Author of “Fire and Fury” Michael Wolff speaks at virtual upper school event

Natalie Cosgrove

New York Times bestselling author and journalist Michael Wolff spoke in a Q&A webinar event for students planned by History Teacher Peter Sheehy Feb. 8. The event was open to students from all AP Government and Politics classes, Sheehy’s AP United States History classes and Chronicle writers. 

In 2018, Wolff published his bestselling book,  “Fire and Fury,” about his experience in the White House during the presidency of Donald Trump. According to Wolff, the book has about five million copies to date. Wolff spent seven months collecting information through interviews with staff . He described his journalistic writing process and backlash the book received because of his use of anonymous sources.

“[While writing] I am thinking: can I convey the experience in a way that the reader will not only understand the experience, but will have the experience, or as close to it as possible?” Wolff said. “So whether that is done with anonymous sources or not, I don’t really care. The point is, what is the best way to bring people to have the experience?”

Chronicle Editors-in-Chief Hannah Han ’21 and Ethan Lachman ’21 moderated the Q&A and interviewed Wolff about advancing as an “insider” in the journalistic world as he spent more time in the White House and writing books. Wolff said that he has always seen himself as an “outsider” because he does not commit to one journalistic institution.

Wolff answered questions about his experience in journalism

“In some sense I don’t even really see myself as a journalist, I see myself as a writer,” Wolff said. “I am interested in getting into situations which tell us some larger truth that tells us about the human experience.”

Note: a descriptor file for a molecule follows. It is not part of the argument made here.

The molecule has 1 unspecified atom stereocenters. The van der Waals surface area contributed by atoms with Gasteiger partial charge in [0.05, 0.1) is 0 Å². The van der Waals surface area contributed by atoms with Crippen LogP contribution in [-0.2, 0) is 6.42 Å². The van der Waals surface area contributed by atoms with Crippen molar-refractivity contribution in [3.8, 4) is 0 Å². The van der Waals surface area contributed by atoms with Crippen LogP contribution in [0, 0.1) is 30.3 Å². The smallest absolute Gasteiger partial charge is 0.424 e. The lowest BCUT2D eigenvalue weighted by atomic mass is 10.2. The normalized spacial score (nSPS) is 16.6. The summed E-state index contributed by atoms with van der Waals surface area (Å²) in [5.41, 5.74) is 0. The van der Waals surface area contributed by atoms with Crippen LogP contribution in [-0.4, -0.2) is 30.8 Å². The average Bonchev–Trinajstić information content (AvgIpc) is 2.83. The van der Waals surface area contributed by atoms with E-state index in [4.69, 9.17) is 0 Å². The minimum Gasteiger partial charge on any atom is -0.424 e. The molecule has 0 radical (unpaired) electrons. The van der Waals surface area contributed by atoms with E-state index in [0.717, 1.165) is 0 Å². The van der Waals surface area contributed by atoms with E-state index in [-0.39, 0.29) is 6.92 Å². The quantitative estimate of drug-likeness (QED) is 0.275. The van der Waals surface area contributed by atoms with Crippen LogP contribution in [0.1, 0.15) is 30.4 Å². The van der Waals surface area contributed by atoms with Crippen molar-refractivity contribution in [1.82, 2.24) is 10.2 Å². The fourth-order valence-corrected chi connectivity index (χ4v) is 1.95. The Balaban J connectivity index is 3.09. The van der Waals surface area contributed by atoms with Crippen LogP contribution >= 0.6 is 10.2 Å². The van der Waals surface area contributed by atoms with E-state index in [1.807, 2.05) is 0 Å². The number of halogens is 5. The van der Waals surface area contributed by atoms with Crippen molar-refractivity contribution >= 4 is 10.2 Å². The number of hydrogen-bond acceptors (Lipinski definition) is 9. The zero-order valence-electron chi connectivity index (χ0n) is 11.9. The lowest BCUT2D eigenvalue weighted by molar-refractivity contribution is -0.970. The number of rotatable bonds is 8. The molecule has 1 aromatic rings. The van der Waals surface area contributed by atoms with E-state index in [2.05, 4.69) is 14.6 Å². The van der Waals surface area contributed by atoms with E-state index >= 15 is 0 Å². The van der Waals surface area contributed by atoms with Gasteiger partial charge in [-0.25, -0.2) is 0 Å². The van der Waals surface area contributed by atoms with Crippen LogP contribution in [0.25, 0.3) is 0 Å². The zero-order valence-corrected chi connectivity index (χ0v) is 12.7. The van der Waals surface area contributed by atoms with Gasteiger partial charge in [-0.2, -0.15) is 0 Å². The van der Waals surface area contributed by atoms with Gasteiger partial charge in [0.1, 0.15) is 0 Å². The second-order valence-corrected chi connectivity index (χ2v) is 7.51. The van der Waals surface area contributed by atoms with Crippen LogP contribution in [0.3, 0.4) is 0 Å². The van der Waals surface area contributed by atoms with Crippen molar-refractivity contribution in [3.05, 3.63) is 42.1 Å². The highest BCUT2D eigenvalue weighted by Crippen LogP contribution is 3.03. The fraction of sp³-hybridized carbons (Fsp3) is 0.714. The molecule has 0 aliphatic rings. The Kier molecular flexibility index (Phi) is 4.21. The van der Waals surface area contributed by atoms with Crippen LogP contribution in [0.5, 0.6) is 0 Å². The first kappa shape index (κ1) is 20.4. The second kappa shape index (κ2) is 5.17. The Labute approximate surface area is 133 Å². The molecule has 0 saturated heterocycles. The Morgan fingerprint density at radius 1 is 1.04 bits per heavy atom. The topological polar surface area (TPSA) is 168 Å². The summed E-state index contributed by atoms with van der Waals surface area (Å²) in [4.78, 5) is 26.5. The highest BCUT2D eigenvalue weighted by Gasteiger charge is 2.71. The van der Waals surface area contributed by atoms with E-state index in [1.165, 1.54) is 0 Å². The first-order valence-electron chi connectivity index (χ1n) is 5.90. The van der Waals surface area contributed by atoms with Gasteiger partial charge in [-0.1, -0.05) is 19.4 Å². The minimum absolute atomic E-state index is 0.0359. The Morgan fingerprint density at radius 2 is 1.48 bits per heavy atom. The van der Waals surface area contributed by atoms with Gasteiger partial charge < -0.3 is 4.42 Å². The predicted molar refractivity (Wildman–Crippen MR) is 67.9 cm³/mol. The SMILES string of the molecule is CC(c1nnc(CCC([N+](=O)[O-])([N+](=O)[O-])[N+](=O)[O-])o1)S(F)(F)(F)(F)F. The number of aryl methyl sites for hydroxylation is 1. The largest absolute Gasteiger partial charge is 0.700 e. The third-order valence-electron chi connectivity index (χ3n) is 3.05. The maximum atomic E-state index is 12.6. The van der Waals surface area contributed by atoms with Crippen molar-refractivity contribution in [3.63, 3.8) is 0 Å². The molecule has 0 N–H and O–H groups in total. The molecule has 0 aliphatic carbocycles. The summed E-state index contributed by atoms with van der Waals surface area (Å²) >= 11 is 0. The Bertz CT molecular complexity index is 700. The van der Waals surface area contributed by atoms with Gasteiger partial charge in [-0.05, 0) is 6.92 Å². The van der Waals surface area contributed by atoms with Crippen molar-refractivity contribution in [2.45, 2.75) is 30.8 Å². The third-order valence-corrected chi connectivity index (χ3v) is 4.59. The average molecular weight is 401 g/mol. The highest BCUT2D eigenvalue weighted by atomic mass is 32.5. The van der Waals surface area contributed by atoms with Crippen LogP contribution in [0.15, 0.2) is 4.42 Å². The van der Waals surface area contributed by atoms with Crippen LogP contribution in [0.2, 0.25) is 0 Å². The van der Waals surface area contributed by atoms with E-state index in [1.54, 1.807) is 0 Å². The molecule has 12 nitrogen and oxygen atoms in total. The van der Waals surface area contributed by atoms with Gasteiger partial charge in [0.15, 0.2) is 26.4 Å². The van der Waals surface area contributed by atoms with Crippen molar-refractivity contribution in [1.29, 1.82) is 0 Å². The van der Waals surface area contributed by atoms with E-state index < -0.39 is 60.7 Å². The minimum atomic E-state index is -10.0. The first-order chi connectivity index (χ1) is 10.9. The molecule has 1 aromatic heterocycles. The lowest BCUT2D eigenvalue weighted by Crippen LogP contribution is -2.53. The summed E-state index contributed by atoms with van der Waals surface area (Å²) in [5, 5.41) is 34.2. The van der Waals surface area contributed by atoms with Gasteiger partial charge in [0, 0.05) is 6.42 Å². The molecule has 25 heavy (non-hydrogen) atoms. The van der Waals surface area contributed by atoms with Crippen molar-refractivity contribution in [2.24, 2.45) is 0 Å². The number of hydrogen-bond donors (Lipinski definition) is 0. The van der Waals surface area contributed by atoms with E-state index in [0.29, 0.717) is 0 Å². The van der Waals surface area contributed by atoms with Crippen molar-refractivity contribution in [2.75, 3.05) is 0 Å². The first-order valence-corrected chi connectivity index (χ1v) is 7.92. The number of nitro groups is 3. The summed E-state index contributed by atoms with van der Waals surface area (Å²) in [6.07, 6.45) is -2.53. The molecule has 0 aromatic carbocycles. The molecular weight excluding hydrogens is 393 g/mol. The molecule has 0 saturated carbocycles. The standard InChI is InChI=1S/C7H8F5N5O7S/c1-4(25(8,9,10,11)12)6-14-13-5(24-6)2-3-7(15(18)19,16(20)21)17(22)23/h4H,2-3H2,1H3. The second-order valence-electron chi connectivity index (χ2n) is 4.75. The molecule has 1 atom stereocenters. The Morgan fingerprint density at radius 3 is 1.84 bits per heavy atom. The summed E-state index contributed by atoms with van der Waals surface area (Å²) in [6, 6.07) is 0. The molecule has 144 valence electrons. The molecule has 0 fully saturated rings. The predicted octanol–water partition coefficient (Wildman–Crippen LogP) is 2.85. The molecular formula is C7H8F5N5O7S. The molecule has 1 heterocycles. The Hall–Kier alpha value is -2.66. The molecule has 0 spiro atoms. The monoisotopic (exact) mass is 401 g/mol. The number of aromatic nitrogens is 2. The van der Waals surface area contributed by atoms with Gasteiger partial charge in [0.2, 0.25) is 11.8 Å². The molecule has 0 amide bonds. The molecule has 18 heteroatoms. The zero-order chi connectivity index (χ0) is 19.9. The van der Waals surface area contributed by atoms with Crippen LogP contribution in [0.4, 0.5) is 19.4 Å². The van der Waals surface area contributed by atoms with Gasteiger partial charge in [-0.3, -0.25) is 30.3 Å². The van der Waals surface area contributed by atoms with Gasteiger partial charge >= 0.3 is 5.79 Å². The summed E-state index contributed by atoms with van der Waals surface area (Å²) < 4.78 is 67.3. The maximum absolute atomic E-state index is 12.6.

Joey Schoenberg ’22 said he enjoyed the presentation, specifically how Wolff explained that he had predicted in 2019, in a CNN interview that the Trump Administration would end in a “political meltdown.” 

“I thought that the talk today was very interesting hearing from a person who was really close to everything that was happening,” Schoenberg said. “A lot of the time you get information from second or third-hand places but this was more first-hand than anything.”

Hayley Rothbart ’21 also said she thought the webinar was thought-provoking and she is happy that online school has enabled her to be able to interact with relevant speakers who she may not have otherwise been able to. She said that she thought it was interesting to see someone who works in the political sphere, but is not a politician.

“I admire his confidence and how much he takes ownership of his actions and his publications,” Rothbart said. “I think that type of accountability and that type of honesty is something that we need in this world. He is ready to back up his words and I think that is something that I would like to be able to do too.”